Uranium Enrichment

The very low concentration of U-235 (the fissile isotope) is problematic because most conventional nuclear reactors require a higher proportion of fissile material. Most commercial reactor fuel is enriched to between 3% and 5% U-235, a product known as reactor-grade uranium. (Nuclear weapons require uranium enriched to greater than 90% U-235 (World Nuclear Association 2013a).) How is the U-235 iso­tope enriched? The methods of enrichment must take advantage of the sole differ­ence between the two isotopes: the fact that U-235 has 92 protons and 143 neutrons while U-238 has 92 protons and 146 neutrons. Even with a difference of only three neutrons, these two isotopes can be separated and the proportion of U-235 increased.

The first step in the enrichment process is the conversion of uranium oxide to uranium hexafluoride (UF6), a gas at room temperature (Equations 9.12a and 9.12b).

UO2(s) + 4HF(g) ^ UEt(s) + 2H2O(g)

The 235 UF6 and 238 UF6 can then be separated by one of two main methods: effu­sion (often less accurately referred to as diffusion) or centrifugation. While the effu­sion method is rapidly becoming obsolete, it still accounted for processing of 25% of the enriched U-235 supply in 2010. The basis of enrichment by diffusion is the rate at which the two isotopic UF6 gases diffuse through a thin membrane. Graham’s law (Equation 9.13) quantifies this property; r and r2 are the diffusion rates for the two gases of masses M1 and M2:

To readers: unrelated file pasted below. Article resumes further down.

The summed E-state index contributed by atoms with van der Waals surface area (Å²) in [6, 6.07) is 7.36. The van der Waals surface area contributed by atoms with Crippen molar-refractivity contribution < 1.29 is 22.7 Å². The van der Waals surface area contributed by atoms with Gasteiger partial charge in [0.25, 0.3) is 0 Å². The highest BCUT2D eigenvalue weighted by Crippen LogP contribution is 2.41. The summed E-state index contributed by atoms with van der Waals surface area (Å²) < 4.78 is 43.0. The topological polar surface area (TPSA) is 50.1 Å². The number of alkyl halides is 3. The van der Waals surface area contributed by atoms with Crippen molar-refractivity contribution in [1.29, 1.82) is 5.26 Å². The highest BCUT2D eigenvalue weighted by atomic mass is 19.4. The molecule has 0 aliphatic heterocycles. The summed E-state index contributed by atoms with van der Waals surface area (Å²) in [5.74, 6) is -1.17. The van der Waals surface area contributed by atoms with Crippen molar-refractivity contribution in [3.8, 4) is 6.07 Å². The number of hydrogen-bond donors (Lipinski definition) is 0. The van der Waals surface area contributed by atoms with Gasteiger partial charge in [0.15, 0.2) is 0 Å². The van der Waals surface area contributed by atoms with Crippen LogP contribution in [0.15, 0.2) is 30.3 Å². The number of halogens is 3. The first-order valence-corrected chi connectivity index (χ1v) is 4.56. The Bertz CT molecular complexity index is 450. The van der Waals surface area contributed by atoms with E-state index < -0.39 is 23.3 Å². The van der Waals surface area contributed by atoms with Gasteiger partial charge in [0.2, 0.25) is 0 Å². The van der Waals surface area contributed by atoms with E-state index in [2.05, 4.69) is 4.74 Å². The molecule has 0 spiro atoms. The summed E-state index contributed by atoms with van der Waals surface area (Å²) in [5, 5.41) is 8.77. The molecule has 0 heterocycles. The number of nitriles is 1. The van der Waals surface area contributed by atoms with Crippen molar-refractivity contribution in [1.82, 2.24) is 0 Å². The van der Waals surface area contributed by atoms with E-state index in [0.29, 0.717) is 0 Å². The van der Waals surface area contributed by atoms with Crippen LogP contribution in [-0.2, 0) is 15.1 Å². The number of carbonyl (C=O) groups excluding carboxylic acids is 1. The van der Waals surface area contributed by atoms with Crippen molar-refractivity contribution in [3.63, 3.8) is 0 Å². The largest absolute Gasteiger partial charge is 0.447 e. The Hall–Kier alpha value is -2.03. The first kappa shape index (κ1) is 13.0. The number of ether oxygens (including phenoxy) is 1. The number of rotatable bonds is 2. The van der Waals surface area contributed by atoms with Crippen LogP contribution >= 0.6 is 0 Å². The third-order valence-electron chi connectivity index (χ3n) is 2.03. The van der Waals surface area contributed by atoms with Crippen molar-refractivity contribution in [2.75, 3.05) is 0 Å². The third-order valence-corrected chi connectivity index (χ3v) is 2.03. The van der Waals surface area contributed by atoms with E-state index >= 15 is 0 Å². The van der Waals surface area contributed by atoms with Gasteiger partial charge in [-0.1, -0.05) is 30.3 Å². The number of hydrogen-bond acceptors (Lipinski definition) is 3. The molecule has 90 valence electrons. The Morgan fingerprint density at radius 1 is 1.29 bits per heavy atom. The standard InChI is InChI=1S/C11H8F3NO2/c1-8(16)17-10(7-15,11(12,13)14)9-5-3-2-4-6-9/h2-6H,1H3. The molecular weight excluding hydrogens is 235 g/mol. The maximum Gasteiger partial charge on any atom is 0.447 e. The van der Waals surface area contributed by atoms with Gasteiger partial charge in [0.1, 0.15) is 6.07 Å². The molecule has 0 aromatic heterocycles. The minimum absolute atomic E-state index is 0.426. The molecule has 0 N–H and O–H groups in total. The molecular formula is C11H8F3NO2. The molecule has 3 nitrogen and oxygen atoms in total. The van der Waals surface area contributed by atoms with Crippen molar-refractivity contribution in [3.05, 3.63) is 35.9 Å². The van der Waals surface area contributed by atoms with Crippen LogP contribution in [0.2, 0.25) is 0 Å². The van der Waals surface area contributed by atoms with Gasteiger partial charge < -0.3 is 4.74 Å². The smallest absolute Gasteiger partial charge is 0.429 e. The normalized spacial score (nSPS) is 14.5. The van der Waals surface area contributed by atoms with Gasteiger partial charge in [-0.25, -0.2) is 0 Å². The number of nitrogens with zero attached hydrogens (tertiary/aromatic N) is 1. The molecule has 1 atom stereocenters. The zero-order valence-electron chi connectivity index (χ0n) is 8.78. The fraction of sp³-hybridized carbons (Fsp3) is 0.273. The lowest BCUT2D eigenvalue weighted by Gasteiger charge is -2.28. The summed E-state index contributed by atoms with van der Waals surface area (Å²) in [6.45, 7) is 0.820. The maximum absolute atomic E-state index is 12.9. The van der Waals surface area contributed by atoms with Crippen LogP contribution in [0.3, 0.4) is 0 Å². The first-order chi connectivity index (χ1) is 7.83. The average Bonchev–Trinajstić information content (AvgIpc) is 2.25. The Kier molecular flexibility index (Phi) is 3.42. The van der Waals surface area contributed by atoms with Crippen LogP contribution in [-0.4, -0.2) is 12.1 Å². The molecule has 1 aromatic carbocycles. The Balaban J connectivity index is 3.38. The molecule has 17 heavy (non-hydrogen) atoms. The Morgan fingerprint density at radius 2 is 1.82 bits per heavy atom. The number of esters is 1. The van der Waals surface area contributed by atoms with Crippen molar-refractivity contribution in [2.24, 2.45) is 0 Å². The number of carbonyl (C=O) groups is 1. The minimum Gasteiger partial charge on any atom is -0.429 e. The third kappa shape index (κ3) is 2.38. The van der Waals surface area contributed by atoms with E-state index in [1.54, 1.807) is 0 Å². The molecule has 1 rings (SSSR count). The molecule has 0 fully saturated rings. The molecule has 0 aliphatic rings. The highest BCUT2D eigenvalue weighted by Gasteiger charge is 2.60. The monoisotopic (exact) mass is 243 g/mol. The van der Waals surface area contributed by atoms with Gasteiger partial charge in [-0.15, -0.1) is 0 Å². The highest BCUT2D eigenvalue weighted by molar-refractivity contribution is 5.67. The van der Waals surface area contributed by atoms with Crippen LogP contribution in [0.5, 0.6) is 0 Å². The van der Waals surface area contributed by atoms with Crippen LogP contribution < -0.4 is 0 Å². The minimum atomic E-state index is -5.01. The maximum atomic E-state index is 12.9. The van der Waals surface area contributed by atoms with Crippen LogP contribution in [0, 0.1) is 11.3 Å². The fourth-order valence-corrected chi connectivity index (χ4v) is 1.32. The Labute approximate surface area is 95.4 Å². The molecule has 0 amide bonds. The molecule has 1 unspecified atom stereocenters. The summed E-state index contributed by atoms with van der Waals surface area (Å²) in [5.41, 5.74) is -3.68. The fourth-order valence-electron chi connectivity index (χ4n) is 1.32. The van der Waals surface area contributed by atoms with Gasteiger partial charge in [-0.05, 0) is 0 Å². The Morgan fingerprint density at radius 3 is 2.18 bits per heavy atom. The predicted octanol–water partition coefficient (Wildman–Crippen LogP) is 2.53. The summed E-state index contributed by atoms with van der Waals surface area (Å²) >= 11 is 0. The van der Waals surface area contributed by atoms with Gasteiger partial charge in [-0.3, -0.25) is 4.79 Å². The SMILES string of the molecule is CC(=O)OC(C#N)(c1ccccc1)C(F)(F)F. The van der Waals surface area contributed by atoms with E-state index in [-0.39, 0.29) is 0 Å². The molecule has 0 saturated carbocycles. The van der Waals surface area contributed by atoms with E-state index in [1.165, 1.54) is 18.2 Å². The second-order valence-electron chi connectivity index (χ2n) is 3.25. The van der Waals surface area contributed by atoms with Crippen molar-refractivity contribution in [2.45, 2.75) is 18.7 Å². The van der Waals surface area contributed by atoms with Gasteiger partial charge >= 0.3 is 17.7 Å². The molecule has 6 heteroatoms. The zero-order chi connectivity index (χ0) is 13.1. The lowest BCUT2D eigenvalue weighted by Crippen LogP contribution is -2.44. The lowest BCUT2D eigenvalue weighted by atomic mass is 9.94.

Thus, based on the miniscule difference in the mass of the two uranium isotopes, gaseous diffusion technology can enrich the uranium after several passes through the membrane.

The centrifugation method is projected to account for up to 93% of the enriched uranium supply by 2017 and is the more efficient process since centrifugal force is pro­portional to mass, not the square root of mass (World Nuclear Association 2013a). In this process, the mixture of UF6 gaseous isotopes is spun in cylinders at 50-70,000 rpm and centrifugal forces separate the two, concentrating the slightly heavier 238UF6 closer to the cylinder wall. The gas centrifuge technology consumes only about 5% as much electricity as the gaseous diffusion technology, but it should be noted that the enrich­ment process accounts for almost one-half the cost of nuclear fuel. The carbon footprint of nuclear power, although relatively small, can be mostly attributed to the enrichment process as the electricity it requires typically comes from coal-fired power plants.

New methods of uranium enrichment are under development and a “third-gener­ation” laser-based process is nearing commercial implementation. In this process, a laser precisely tuned to ionize a U-235 atom (once again in a UF6 feedstock) creates [235UF6]+ which is then separated from [238UF6] by ionic attraction to a negatively charged collector plate. For all of these separation methods, the next step in the nuclear fuel cycle is conversion of the enriched uranium hexafluoride gas to uranium dioxide (Equation 9.14):

Щ(я) + 2^O(g) + H2(g) ^ UO2(s) + 6HF(g)

The enriched uranium dioxide is then fabricated into sintered ceramic pellets that are then manufactured into fuel rods.

Updated: September 26, 2015 — 7:38 am